UK migration stats show student visa falls

May 24, 2013

Further education (FE) colleges and English language schools in the UK suffered sharp declines in sponsored visa students over the year to March 2013, leading to falls in the country's net migration figures, according to statistics released by the Office for National Statistics (ONS).

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In the year to March 2013, the total number of visas issued for study purposes to non-EU citizens, excluding student visitors, fell to 206,814, a decline of nine per cent compared with the previous twelve months. In terms of sponsored student visa applications, there was a 10 per cent decline in the year ending March 2013, down to 207,751.

The declines in sponsored applications were most pronounced in the FE and English language sectors – both down by 46 per cent, to 29,371 students and 3,470 students respectively. Applications for independent secondary schools also declined by seven per cent to 13,798, but the falls were partly offset by a five per cent rise in applications for the university sector, climbing to 157,241.

The government, which has a manifesto pledge to reduce net migration – the measure of inward migration against outward migration – to tens of thousands, welcomed the results. Overall migration in the year to September 2012 fell to 153,000, down from 242,000 in the previous year.

Immigration Minister Mark Harper said, "The figures show that we have cut out abuse while encouraging the brightest and best migrants who will contribute to economic growth."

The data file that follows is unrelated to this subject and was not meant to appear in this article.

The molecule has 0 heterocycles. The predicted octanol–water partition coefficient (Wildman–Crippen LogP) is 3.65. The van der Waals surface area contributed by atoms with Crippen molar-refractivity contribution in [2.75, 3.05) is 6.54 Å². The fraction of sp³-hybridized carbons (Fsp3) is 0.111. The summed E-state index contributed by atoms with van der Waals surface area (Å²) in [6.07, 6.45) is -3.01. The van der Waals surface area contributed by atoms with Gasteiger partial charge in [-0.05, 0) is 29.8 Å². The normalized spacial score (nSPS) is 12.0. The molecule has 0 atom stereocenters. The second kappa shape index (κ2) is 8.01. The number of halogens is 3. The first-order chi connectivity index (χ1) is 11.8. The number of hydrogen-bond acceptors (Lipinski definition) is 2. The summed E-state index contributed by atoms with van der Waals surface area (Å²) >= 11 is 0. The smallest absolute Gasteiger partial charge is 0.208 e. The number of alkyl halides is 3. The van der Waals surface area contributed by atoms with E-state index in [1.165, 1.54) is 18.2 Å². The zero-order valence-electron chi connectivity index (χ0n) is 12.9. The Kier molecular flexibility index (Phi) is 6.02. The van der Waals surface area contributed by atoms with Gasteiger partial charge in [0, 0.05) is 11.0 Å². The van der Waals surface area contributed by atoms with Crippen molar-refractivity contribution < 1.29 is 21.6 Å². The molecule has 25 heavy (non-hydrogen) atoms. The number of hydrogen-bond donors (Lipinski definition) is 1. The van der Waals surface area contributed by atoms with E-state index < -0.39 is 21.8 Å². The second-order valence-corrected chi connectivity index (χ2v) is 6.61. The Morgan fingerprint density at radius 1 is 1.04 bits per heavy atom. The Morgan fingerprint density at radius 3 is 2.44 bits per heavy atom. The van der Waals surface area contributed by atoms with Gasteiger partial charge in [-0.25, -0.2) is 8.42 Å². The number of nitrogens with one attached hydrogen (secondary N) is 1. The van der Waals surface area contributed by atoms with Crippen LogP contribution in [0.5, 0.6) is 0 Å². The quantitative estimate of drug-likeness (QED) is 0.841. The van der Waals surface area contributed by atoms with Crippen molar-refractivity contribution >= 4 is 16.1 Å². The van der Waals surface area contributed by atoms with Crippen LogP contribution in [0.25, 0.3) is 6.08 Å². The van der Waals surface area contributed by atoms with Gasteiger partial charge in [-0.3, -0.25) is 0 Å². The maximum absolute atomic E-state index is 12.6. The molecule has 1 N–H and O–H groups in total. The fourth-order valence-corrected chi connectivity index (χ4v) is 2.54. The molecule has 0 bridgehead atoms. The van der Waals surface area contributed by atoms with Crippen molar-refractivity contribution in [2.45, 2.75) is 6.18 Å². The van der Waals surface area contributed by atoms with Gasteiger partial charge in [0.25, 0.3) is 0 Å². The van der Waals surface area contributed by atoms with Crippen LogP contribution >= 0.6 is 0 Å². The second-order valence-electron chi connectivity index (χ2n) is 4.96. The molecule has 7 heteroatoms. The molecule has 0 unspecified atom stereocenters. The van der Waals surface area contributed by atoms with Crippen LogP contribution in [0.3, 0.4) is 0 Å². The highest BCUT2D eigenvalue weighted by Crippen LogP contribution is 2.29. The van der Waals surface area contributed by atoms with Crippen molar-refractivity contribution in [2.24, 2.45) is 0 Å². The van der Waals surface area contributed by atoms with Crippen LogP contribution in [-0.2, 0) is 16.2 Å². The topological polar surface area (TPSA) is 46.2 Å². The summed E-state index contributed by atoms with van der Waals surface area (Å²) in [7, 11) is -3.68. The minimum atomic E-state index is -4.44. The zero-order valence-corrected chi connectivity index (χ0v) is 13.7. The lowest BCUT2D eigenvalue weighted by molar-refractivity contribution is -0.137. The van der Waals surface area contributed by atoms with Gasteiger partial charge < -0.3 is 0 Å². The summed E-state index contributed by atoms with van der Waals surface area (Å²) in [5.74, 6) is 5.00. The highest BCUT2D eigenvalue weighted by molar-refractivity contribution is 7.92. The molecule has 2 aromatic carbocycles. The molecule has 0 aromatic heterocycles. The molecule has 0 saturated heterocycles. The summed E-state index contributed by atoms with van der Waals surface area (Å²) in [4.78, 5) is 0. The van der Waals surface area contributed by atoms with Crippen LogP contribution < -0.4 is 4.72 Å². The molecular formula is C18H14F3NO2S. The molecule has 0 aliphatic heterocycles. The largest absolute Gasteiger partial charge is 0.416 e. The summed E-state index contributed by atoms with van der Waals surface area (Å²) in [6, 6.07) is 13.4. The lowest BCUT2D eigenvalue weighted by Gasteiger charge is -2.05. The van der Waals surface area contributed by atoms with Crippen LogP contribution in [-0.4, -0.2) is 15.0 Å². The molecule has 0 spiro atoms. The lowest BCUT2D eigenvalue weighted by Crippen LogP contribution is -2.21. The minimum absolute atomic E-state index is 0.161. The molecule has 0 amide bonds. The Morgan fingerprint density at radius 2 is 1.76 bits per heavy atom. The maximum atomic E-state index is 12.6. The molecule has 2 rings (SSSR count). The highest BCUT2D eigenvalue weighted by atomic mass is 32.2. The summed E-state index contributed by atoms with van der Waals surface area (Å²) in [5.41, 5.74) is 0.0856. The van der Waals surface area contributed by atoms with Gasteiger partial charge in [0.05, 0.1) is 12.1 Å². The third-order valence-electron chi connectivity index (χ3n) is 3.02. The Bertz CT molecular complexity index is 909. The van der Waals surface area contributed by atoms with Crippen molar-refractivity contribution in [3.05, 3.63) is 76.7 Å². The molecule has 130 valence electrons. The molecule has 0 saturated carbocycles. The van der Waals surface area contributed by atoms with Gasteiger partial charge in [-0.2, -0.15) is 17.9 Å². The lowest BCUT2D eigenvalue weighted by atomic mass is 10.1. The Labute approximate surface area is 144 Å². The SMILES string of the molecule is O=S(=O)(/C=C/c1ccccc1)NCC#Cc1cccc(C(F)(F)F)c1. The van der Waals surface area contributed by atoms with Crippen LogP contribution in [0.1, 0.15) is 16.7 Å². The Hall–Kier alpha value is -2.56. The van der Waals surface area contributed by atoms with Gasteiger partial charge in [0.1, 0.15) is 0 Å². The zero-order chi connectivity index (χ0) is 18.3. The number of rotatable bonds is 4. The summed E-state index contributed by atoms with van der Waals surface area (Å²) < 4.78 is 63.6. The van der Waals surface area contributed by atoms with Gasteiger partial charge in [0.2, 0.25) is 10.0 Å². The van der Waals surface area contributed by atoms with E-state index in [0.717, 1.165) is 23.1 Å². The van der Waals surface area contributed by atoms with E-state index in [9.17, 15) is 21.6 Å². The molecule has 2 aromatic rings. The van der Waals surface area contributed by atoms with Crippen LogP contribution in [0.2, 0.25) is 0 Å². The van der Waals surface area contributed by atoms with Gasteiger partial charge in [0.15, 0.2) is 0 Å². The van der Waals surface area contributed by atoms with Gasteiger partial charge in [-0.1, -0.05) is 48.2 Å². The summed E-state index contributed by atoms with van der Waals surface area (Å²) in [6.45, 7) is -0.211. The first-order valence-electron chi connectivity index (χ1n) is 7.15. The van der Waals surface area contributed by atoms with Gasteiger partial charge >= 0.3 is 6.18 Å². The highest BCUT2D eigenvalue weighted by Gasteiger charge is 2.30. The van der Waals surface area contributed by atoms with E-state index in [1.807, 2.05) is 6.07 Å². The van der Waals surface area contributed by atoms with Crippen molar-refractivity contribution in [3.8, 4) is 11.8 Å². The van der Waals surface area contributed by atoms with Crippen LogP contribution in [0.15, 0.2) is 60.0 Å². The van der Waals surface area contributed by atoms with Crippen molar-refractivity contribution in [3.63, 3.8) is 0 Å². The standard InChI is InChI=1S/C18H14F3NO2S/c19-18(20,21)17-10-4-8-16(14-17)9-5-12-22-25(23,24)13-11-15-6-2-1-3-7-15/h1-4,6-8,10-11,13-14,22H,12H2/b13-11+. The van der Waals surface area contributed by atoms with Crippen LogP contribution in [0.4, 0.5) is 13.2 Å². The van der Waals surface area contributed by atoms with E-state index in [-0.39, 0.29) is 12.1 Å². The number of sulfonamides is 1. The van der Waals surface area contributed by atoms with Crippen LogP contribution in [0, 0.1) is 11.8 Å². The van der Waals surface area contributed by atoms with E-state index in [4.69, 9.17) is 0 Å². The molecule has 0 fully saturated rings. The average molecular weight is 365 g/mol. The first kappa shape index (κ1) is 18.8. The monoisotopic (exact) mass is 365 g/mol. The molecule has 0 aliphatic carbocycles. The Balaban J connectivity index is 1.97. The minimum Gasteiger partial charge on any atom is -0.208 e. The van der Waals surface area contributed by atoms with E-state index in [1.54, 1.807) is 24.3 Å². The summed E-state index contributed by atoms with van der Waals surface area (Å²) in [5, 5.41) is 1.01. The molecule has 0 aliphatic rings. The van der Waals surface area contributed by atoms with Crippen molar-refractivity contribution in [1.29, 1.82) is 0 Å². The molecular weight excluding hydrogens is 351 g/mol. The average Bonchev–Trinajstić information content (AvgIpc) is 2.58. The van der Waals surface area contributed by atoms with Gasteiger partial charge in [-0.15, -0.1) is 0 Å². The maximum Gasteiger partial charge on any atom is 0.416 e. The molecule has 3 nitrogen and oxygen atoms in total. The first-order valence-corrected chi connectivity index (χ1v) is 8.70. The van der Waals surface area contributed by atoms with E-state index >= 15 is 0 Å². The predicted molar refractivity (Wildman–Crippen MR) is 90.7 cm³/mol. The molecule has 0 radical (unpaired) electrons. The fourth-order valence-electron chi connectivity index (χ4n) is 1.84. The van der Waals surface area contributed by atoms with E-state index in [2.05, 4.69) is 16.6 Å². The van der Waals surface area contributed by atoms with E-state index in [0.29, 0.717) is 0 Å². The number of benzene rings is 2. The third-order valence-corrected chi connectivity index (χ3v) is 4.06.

However, Study Group UK's Managing Director for Higher Education, James Pitman, said the rises in higher education applications were misleading. "The modest increase in university sponsored visas may give the illusion that all is well, but it simply reflects applications from non-EU students who have been in the country for years already, taking GCSEs and A-Levels in preparation for higher education study."

Pitman added that the figures in other sectors should be of real concern to universities. "Today's international FE and English language students are tomorrow's university students and drops of almost half in visa applications here is real cause for concern. Even conservative estimates suggest 40 per cent of international students arrive at universities through FE and independent pathway routes. This supply is being slowly strangled and is a catastrophe waiting to happen for UK higher education."

The drop in study visas issued in the year to March 2013 was almost entirely accounted for by two source markets: Pakistan fell 62 per cent to 14,413 students and India declined 38 per cent to 9,827. Both source countries are thought to be sensitive to changes in working rights during and after studies that were introduced in 2011. In contrast, there was a 10 per cent increase in student visas issued to Chinese nationals.

There was also an increase in the issuance of student visitor visas, up by six per cent to 69,542 in the year ending March 2013.

Despite repeated calls from education associations and parliamentary committees, the government has refused to remove students from net migration calculations. Sarah Mulley, Associate Director at the Institute for Public Policy Research, said falling student numbers would not help the government meet targets in the long run. "Because most students stay in the UK only for a short time, reduced immigration now will mean reduced emigration in the future, which by 2015 could partially reverse the falls in net migration we are seeing now."

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